At the top is a Pale Tussock moth caterpillar (Calliteara pudibunda). This guy was crossing the road, intent on going somewhere. I’ve never seen one of these before, but this must be the season for them, because we found another further on. They’re rather striking, the tufts make them look like a toothbrush!

There are still some flowers around, and yes, there are insects keen to visit them. This bee and the fly were just two of the more co-operative characters we encountered.

bee on purple flower

bee on purple flower

fly on flower

fly on flower

Autumn is, of course, a good time for fungi. I don’t know the names of any of these, maybe Winter Woman knows, she’s keen on fungi.

fungus among leaf-litter

fungus among leaf-litter

fungus at base of tree

fungus at base of tree

 
fungus on dead branch

fungus on dead branch

Further on, there were plenty of other insects crossing the road. On the left is a forest bug (Pentatoma rufipes). On the right is a dragonfly, a ruddy darter (Sympetrum sanguineum), who very obligingly stayed still long enough for me to take his photograph. That doesn’t happen often.

forest bug (Pentatoma rufipes)

forest bug (Pentatoma rufipes)

ruddy darter (Sympetrum sanguineum)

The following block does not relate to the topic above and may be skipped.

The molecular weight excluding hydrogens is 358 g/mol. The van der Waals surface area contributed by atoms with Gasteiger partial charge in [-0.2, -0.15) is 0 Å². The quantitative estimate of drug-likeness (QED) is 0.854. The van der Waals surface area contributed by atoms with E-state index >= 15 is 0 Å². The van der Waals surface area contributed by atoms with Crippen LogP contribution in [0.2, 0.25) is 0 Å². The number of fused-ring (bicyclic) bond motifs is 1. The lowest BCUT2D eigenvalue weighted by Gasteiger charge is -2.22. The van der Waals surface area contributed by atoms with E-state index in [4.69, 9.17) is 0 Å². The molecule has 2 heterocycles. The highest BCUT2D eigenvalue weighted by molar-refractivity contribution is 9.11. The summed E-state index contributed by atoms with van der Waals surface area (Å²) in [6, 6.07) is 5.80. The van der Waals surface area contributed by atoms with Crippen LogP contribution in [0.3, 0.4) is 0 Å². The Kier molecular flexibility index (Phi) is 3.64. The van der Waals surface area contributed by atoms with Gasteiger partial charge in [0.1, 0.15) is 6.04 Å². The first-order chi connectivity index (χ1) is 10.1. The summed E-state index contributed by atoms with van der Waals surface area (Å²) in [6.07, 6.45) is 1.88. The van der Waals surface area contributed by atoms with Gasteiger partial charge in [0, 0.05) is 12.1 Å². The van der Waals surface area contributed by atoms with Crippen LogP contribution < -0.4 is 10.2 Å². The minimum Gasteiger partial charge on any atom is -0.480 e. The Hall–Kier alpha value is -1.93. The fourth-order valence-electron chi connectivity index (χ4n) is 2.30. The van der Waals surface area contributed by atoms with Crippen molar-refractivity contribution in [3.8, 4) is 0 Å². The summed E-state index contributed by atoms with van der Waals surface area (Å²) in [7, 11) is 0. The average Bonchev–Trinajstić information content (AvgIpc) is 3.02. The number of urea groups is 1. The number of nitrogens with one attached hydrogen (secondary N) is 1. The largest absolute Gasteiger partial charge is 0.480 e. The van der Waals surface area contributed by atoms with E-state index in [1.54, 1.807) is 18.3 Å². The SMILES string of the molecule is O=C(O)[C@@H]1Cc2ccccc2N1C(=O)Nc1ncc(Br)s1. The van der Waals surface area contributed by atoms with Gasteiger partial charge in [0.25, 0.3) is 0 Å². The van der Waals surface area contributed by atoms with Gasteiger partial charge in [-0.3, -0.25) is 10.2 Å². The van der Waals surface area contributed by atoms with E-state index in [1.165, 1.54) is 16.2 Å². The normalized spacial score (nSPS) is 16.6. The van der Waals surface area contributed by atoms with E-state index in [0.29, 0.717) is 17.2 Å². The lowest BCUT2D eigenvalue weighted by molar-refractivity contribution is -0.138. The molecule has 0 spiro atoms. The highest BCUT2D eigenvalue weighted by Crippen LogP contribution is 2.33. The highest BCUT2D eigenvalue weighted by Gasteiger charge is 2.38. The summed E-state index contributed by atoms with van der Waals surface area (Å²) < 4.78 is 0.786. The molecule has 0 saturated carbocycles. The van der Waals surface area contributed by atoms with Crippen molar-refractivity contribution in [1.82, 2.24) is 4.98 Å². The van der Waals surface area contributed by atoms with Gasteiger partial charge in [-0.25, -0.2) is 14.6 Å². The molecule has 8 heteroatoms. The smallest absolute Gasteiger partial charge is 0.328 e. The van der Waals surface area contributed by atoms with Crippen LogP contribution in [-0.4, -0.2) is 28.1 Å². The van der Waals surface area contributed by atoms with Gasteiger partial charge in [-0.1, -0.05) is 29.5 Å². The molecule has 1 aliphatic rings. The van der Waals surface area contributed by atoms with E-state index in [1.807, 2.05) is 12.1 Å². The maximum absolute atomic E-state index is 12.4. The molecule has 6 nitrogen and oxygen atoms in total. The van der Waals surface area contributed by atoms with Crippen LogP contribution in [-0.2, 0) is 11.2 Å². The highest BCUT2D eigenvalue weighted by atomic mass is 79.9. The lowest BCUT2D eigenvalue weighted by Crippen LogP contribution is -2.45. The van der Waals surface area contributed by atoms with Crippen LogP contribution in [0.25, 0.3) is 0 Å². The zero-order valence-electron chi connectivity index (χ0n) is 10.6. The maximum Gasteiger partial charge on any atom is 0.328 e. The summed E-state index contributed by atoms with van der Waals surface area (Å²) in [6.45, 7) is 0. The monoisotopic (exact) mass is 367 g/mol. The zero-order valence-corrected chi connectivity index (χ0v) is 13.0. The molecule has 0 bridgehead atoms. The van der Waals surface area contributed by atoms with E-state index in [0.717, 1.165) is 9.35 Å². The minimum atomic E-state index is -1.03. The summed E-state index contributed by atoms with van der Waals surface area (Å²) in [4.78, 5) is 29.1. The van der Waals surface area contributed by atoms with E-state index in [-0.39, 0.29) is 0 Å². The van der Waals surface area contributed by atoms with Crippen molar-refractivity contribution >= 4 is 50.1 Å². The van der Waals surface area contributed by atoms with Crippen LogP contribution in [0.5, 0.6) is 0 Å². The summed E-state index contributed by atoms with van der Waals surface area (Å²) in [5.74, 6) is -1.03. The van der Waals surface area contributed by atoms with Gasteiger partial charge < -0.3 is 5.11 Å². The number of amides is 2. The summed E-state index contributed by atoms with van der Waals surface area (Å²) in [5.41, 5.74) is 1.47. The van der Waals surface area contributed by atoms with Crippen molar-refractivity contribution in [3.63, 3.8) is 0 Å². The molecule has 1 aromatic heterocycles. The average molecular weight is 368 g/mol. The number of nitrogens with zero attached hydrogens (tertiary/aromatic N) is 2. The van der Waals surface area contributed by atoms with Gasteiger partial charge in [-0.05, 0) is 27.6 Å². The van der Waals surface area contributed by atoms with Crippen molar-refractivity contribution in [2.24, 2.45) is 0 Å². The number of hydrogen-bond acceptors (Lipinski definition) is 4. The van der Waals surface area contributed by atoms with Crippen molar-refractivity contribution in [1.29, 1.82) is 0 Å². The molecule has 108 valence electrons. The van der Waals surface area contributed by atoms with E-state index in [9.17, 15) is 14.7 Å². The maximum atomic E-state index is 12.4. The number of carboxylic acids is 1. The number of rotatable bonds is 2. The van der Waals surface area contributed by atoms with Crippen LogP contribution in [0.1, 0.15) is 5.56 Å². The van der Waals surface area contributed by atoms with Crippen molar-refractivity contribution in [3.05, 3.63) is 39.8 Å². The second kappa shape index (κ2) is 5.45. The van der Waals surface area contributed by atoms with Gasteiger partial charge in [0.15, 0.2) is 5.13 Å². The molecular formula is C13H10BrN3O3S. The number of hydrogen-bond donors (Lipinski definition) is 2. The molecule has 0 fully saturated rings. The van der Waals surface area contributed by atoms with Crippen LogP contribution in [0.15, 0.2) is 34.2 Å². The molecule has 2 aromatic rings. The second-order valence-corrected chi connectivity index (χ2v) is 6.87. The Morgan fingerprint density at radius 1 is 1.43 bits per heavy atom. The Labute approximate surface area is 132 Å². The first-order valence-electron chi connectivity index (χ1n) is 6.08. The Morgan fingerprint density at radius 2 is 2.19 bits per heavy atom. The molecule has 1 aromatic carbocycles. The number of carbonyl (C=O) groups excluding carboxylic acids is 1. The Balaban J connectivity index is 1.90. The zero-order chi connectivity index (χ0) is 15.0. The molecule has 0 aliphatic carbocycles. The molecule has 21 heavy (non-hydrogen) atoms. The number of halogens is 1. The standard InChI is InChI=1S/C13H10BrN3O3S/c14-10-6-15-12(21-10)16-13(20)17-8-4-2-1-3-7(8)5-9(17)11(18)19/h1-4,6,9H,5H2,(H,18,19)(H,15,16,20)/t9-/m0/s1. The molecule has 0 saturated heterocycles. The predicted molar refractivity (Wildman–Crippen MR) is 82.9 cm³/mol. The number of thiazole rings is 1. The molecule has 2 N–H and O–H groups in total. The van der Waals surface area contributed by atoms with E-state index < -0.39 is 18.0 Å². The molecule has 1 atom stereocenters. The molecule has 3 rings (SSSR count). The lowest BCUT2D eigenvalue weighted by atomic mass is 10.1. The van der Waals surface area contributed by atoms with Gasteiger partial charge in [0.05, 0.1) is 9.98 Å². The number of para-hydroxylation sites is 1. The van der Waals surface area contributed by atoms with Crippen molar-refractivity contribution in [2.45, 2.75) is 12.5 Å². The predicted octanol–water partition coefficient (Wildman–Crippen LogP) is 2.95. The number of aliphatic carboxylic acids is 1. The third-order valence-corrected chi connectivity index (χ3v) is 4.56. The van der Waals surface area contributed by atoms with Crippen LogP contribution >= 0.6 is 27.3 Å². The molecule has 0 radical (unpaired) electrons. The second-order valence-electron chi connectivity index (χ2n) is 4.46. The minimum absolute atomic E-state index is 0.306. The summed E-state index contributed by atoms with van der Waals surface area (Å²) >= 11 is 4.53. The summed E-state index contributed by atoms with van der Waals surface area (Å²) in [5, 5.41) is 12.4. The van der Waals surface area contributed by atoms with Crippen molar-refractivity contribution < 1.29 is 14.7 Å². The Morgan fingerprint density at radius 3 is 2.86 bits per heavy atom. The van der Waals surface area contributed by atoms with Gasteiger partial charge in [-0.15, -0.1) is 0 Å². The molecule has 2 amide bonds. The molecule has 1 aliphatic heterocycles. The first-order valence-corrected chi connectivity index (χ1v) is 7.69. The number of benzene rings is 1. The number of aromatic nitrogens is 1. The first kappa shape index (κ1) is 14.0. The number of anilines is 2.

ruddy darter (Sympetrum sanguineum)

 
All the insects shown so far were actually on the road, for reasons only they know. This great green bush cricket (Tettigonia viridissima) was no exception. Dweezeljazz almost stepped on it, but she saw it just in time. It then hopped into the grass at the side of the road, making it much more photogenic. The Rhopalus subrufus on the right was on a wall in Divonne. Not exactly its native habitat, but well-placed for the shadow to show details you can’t see on the actual insect, so I’m quite happy with this shot.
great green bush cricket (Tettigonia viridissima)

great green bush cricket (Tettigonia viridissima)

Rhopalus subrufus

Rhopalus subrufus

It’s not just insects out and about in the Autumn sunshine. I was rather lucky to get a shot of the lizard before he dived under cover. The frog did dive for cover, but then drifted out to take a look, and stayed still for the photos. Very kind of him!

lizard

lizard

frog

frog

There’s still plenty of action on the plant front too. There are many flowers to be seen, even if they are mostly small and unspectacular by comparison with the competition in summer. These blue flowers are some of the largest still around. But even without flowers, there are some very pretty plants, like the Verbascum rosette. Elsewhere in our contryside, there are verbascum plants in their second year which still have some flowers left on them, bright against the brown of dying vegetation. Meanwhile, these first-year rosettes look very pretty in their own right.

blue flowers

blue flowers

verbascum rosette

verbascum rosette

Then there’s this old apple tree, which has sufferred badly in the late summer storms. Despite this, it’s still doing a good job of maturing its fruit, you can see there’s no shortage of them still on the tree. It’s clearly not giving up without a fight.

fallen apple tree

fallen apple tree